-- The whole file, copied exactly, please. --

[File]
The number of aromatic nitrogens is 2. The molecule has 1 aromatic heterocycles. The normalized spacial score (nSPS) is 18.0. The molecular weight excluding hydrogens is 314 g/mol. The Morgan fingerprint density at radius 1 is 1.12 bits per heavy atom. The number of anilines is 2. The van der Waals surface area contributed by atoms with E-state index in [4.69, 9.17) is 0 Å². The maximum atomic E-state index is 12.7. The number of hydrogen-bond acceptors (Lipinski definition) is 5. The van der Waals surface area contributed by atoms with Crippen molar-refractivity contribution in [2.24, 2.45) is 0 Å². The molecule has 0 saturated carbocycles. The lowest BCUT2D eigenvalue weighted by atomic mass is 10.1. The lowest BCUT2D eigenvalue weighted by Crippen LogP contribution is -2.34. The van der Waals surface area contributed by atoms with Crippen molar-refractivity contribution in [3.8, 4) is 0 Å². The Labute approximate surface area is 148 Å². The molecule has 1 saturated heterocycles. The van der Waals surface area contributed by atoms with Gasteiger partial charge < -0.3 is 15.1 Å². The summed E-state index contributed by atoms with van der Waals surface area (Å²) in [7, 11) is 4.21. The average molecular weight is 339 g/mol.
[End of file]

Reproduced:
The number of aromatic nitrogens is 2. The molecule has 1 aromatic heterocycles. The normalized spacial score (nSPS) is 18.0. The molecular weight excluding hydrogens is 314 g/mol. The Morgan fingerprint density at radius 1 is 1.12 bits per heavy atom. The number of anilines is 2. The van der Waals surface area contributed by atoms with E-state index in [4.69, 9.17) is 0 Å². The maximum atomic E-state index is 12.7. The number of hydrogen-bond acceptors (Lipinski definition) is 5. The van der Waals surface area contributed by atoms with Crippen molar-refractivity contribution in [2.24, 2.45) is 0 Å². The molecule has 0 saturated carbocycles. The lowest BCUT2D eigenvalue weighted by atomic mass is 10.1. The lowest BCUT2D eigenvalue weighted by Crippen LogP contribution is -2.34. The van der Waals surface area contributed by atoms with Crippen molar-refractivity contribution in [3.8, 4) is 0 Å². The Labute approximate surface area is 148 Å². The molecule has 1 saturated heterocycles. The van der Waals surface area contributed by atoms with Gasteiger partial charge < -0.3 is 15.1 Å². The summed E-state index contributed by atoms with van der Waals surface area (Å²) in [7, 11) is 4.21. The average molecular weight is 339 g/mol.